After spending a good long weekend with the Jaguar F Pace, here are my 2 cents on it:
+ Brilliant styling. Period. Absolutely no way that you won’t look back at it after parking it. This was a crowd magnet at every pit-stop of ours. I bet, you won’t get this Bollywood-star-like attention in a Q5. I can stare at this for 24hrs continuously and still not get bored
+ Undoubtedly, one of the best steering setup in this era of boring Joy-stick like EPS. I loooooved the way this car hugged the road in cornering the Malshej ghat. The steering weighs up so damn well with speed. Kudos to JLR on this.
+ We drove on some of the worst roads of Maharashtra, if it was some other car, probably we would have a couple of broken bones. The ride quality in this is brilliant. Feels like a bed of roses after driving the XUV for 70k kms.
+ While the V6 mill is missed, the turbocharged petrol V4 does the job really well churning out 247 bhp & 365 nm. Not a moment where I felt the car needs more numbers on tap.
+ The 380 watt Meridian sound system deserves a special mention. Boy-o-boy! What a treat to the ears! Apart from Hector, I barely remember any other OEM system coming close to this. Also the instrument cluster redefines elegance. Wish MG had seen this once.
– The F-pace is unfortunately rich in Vitamin T in the fully automatic mode. T for Turbo lag. That ~1 second of gap from the time you tap the accelerator to the car sprinting is a turn-off, esp. when you pay 80 big ones. 1 second = 1000 milli seconds. Thankfully, this is not the case when you use paddle-shifters. .
– This car is screaming for a facelift. She feels outdated with time. Some key features like wireless charging, ventilated seats, electric boot, passive keyless entry, Heads-up-display are sorely missed which are found in cars priced 1/3rd. Read KIA Seltos.
– Why such blunt alloys for a super hot SUV? The first thing I would do if I bought the F-Pace is I would replace them with a diamond cut design, of course with the Red callipers
– The interiors feel plain vanilla in this year of 2019. Especially the hard plastics on the dash at least deserve a soft touch. The volume control knob feels old-school.
– Some tiny bits like windows take their own sweet time to roll up can’t be ignored. Also, considering the petrol’s phenomenal performance, the 60 litres fuel tank capacity means you would need frequent re-fuelling. Not the right car if you want to know ‘kitna deti hai’?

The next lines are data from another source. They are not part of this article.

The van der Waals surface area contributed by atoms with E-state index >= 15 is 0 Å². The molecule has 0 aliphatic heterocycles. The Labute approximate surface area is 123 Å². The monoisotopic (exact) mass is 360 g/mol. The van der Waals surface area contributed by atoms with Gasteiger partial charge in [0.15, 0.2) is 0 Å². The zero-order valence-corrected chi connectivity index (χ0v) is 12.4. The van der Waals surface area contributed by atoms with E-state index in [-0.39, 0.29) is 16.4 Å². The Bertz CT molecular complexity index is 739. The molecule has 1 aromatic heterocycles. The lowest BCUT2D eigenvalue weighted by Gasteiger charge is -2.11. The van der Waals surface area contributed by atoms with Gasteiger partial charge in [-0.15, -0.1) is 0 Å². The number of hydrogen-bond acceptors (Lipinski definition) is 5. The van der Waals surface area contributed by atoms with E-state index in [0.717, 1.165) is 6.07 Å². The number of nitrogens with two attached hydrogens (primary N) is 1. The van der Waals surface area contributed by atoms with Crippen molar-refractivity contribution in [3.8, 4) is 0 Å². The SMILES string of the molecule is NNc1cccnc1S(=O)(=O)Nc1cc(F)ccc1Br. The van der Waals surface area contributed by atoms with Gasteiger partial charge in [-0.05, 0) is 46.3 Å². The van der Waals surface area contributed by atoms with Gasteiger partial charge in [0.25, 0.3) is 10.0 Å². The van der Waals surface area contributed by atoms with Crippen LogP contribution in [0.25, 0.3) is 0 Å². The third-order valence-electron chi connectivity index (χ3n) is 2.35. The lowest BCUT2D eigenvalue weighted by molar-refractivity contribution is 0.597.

How does it Drive
Space and Practicality
Should You buy One?
- Engine: 1997cc, 4-Cyl, Petrol
- Power: 247 HP @ 5500 RPM
- Torque: 365 Nm @ 1300-4500 RPM
- Transmission: 8-Speed AT
- Top Speed: 216 km/hr
- 0-100 km/hr: 6.8 seconds
- Fuel Type: Petrol
- Tyre Size: 255/55/20 (Front), 255/50/20 (Rear)
- Suspension: Double-Wishbone (Front), Multi-Link (Rear)
- Brakes: Disc (Front), Disc (Rear), ABS
- Safety: 6 Airbags, Traction Control, EBD, ESP
- Overall length x width x height: 4737 mm X 2175 mm X 1651 mm
- Wheelbase: 2874 mm
- Turning Radius: 5.9-metres
- Fuel Tank Capacity: 60-litres
- Kerb Weight: 2460 kgs
Before you even get into the mechanics of infusing the Land Rover DNA in the Jaguar F-Pace, steer clear from doing so because this looks way too modernistic and futuristic than the ladder-on-frame SUV’s of the classical Era. The stance is just adequate to tick the boxes of calling it an SUV. Had it been a tad shorter, this would have definitely slipped into the crossover market. Had it been any taller, this would have suffered from higher COG and this would inevitably scream Body roll. This is the most handsome SUV I have ever driven. More than the Cult Evoque? You Bet! That’s because the Evoque feels way too claustrophobic in the rear to call it a daily drive.
The front is as-expected dominated by the typical signature Jaguar grille, with the logo housed proudly in centre. It’s one of those very rare cars on this planet that look aggressive and extremely stylish at the same time. Jaguar has got the design just spot-on! But there is something that I really hated in this car. That’s the surprisingly inconsistent panel gaps on the bonnet which isn’t visible on the cars costing one-fourth of it.
Once you move to the side its quite evident that the coupe-like styling is bound to leave you impressed. You will love the chrome bits surrounding the windows. Another small yet significant addition. But I really really wish Jaguar replaces these boring and blunt alloys with a diamond-cut design.
The rear is where the party starts! Boy-o-Boy! I can stare at these tail lamps all day and night and the next day too. Although they seem to have been lifted off the F-type they go very well with this beast yet being extremely elegant. The rear glass may however make things a little claustrophobic, but Jaguar could not afford to increase the glasshouse further as this would certainly not be proportionate with its overall design. You also get the chrome-tipped dual exhausts, which aren’t luckily just a dummy.
It’s very easy to get into the F-pace before you sprint to the quarter-mile. Unlike the Land Rover’s its a much more easy affair for the driver and other 3 occupants to grab their cappuccino once they are seated. Why 4? If you squeeze in a 5th person, you have .a new enemy for life. The massive transmission tunnel spoils the party for you.